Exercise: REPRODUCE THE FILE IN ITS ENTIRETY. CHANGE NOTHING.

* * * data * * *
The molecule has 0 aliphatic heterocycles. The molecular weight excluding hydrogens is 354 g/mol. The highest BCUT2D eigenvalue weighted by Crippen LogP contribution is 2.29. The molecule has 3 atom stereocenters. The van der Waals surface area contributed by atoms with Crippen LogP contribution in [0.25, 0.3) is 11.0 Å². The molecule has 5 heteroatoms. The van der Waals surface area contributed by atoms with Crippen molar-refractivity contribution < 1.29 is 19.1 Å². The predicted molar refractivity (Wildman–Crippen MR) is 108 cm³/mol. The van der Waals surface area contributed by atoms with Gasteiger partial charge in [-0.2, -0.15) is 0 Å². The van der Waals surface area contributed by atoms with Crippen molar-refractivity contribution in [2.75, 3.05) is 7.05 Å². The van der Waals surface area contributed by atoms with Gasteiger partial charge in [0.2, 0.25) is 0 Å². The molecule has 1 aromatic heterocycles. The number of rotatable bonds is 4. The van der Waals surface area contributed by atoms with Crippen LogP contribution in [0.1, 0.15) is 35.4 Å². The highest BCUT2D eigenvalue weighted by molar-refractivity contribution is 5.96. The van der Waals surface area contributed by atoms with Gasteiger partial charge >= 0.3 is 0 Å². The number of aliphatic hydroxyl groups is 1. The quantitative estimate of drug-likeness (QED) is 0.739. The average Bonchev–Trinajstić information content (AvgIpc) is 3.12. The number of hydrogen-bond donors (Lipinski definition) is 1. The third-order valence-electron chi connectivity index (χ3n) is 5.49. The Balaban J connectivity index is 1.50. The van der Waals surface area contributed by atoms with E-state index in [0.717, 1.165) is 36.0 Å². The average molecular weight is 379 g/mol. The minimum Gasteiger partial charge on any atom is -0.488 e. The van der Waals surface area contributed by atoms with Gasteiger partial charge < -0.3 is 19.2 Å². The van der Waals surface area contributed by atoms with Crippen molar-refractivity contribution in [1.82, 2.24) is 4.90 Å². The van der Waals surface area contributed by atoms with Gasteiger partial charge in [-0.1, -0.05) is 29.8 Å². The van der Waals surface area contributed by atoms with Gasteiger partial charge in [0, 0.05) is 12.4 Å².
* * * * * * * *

The molecule has 0 aliphatic heterocycles. The molecular weight excluding hydrogens is 354 g/mol. The highest BCUT2D eigenvalue weighted by Crippen LogP contribution is 2.29. The molecule has 3 atom stereocenters. The van der Waals surface area contributed by atoms with Crippen LogP contribution in [0.25, 0.3) is 11.0 Å². The molecule has 5 heteroatoms. The van der Waals surface area contributed by atoms with Crippen molar-refractivity contribution < 1.29 is 19.1 Å². The predicted molar refractivity (Wildman–Crippen MR) is 108 cm³/mol. The van der Waals surface area contributed by atoms with Gasteiger partial charge in [-0.2, -0.15) is 0 Å². The van der Waals surface area contributed by atoms with Crippen molar-refractivity contribution in [2.75, 3.05) is 7.05 Å². The van der Waals surface area contributed by atoms with Gasteiger partial charge in [0.2, 0.25) is 0 Å². The molecule has 1 aromatic heterocycles. The number of rotatable bonds is 4. The van der Waals surface area contributed by atoms with Crippen LogP contribution in [0.1, 0.15) is 35.4 Å². The highest BCUT2D eigenvalue weighted by molar-refractivity contribution is 5.96. The van der Waals surface area contributed by atoms with Gasteiger partial charge >= 0.3 is 0 Å². The number of aliphatic hydroxyl groups is 1. The quantitative estimate of drug-likeness (QED) is 0.739. The average Bonchev–Trinajstić information content (AvgIpc) is 3.12. The number of hydrogen-bond donors (Lipinski definition) is 1. The third-order valence-electron chi connectivity index (χ3n) is 5.49. The Balaban J connectivity index is 1.50. The van der Waals surface area contributed by atoms with E-state index in [0.717, 1.165) is 36.0 Å². The average molecular weight is 379 g/mol. The minimum Gasteiger partial charge on any atom is -0.488 e. The van der Waals surface area contributed by atoms with Gasteiger partial charge < -0.3 is 19.2 Å². The van der Waals surface area contributed by atoms with Crippen molar-refractivity contribution in [1.82, 2.24) is 4.90 Å². The van der Waals surface area contributed by atoms with Gasteiger partial charge in [-0.1, -0.05) is 29.8 Å². The van der Waals surface area contributed by atoms with Gasteiger partial charge in [0, 0.05) is 12.4 Å².